The suspect who rammed his car into police officers at the U.S. Capitol on April 2 described himself on his Facebook page as a “Follower of [Nation of Islam leader Louis] Farrakhan.”

Identified as Noah Green, 25, he was shot dead by police after allegedly jumping out of the car with a knife and attempting to attack police officers with it.

The attack resulted in the death of a police officer, identified as William “Billy” Evans, a veteran and a father of two. Another officer was injured in the attack and is “fighting for his life,” according to U.S. President Joe Biden.

Green’s Facebook page, which has since been taken down, reportedly featured a March 17 post stating that he had been having a “tough” time of late, though seemed to be heading down the right path, but that “the path has been thwarted, as Allah has chosen me for other things. Throughout life, I have set goals, attained them, set higher ones, and then been required to sacrifice those things.”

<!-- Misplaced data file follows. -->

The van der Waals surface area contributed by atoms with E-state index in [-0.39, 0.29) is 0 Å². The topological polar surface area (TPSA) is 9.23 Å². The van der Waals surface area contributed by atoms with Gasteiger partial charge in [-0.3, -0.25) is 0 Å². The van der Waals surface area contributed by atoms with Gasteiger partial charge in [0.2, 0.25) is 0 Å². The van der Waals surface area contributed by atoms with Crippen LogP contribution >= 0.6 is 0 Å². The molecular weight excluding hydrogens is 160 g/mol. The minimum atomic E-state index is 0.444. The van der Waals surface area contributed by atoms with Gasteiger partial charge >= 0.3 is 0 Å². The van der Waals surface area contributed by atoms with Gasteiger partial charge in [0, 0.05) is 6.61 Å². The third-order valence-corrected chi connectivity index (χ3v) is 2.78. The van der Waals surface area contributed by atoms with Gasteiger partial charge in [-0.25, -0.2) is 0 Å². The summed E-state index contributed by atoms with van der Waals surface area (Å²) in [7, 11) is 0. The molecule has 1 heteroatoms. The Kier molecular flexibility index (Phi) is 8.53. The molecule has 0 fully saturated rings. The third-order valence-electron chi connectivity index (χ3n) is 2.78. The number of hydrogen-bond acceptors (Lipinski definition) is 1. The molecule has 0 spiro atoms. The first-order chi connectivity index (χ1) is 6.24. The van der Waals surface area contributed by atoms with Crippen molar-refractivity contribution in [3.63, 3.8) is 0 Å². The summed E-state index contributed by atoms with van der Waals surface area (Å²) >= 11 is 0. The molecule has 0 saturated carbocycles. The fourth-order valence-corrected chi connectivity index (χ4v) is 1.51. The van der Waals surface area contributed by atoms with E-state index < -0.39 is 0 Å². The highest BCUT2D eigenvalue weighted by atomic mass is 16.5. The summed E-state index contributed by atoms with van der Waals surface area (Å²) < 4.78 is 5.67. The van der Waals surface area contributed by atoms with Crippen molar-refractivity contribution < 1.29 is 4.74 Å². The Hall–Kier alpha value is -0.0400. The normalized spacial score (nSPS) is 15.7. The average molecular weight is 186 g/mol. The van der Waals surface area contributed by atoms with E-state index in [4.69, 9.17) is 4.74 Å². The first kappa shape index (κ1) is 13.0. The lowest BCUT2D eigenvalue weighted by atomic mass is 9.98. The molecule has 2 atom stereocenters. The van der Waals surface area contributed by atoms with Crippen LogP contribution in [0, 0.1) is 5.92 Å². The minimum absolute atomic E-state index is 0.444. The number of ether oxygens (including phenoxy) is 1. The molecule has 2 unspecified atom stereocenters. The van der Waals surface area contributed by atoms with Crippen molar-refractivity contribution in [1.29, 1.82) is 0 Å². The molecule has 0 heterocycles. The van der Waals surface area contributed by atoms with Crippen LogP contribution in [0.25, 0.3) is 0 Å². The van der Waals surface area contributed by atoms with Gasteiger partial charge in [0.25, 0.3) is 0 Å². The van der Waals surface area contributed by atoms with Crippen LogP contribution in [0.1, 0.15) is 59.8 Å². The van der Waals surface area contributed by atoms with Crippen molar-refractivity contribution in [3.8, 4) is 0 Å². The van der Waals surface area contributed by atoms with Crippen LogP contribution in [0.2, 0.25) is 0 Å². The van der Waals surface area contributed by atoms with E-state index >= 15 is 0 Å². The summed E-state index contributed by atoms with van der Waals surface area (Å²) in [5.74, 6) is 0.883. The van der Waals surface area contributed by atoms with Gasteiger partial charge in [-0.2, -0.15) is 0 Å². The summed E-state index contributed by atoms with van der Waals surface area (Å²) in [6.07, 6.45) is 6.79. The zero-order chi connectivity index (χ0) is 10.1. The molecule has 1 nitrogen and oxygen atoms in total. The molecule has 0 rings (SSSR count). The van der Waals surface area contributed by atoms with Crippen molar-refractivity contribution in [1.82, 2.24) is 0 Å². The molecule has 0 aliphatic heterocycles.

Green reportedly signed the post “Brother X.”

The Stop Antisemitism.org watchdog tweeted: “We will say this again—what starts with Jews never ends with Jews. The family of the murdered officer is in our prayers and has our deepest sympathies.”

The American Jewish Committee posted on Twitter that it “mourns the death of a U.S. Capitol Police officer today. We extend our deepest condolences to his family and wish the second officer harmed in this attack a full recovery. These assaults against our Capitol and democracy must end.”

The Anti-Defamation League also tweeted: “We are monitoring the car-ramming and knife attack incident at the north barricade of the Capitol complex. We extend condolences to the family of the fallen Capitol police officer and wish a full recovery to the second officer.”

This article was first published by the Jewish Journal.

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